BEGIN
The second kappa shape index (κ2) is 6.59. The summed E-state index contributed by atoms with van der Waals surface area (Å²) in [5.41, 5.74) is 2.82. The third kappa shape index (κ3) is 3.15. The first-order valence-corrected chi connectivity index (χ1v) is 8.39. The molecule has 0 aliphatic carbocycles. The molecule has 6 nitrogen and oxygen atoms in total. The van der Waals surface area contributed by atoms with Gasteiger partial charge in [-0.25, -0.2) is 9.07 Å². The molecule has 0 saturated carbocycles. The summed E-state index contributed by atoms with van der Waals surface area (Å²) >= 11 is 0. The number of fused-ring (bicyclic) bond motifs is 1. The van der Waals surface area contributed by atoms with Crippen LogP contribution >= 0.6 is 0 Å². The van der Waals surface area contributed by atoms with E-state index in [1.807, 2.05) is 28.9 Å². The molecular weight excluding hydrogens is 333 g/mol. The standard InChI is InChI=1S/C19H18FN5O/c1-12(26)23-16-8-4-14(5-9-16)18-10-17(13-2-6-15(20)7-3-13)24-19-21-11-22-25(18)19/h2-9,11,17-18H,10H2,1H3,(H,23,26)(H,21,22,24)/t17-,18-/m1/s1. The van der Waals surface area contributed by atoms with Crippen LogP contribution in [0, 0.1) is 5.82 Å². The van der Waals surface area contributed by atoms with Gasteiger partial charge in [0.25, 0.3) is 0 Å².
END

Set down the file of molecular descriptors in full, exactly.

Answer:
The second kappa shape index (κ2) is 6.59. The summed E-state index contributed by atoms with van der Waals surface area (Å²) in [5.41, 5.74) is 2.82. The third kappa shape index (κ3) is 3.15. The first-order valence-corrected chi connectivity index (χ1v) is 8.39. The molecule has 0 aliphatic carbocycles. The molecule has 6 nitrogen and oxygen atoms in total. The van der Waals surface area contributed by atoms with Gasteiger partial charge in [-0.25, -0.2) is 9.07 Å². The molecule has 0 saturated carbocycles. The summed E-state index contributed by atoms with van der Waals surface area (Å²) >= 11 is 0. The number of fused-ring (bicyclic) bond motifs is 1. The van der Waals surface area contributed by atoms with Crippen LogP contribution >= 0.6 is 0 Å². The van der Waals surface area contributed by atoms with E-state index in [1.807, 2.05) is 28.9 Å². The molecular weight excluding hydrogens is 333 g/mol. The standard InChI is InChI=1S/C19H18FN5O/c1-12(26)23-16-8-4-14(5-9-16)18-10-17(13-2-6-15(20)7-3-13)24-19-21-11-22-25(18)19/h2-9,11,17-18H,10H2,1H3,(H,23,26)(H,21,22,24)/t17-,18-/m1/s1. The van der Waals surface area contributed by atoms with Crippen LogP contribution in [0, 0.1) is 5.82 Å². The van der Waals surface area contributed by atoms with Gasteiger partial charge in [0.25, 0.3) is 0 Å².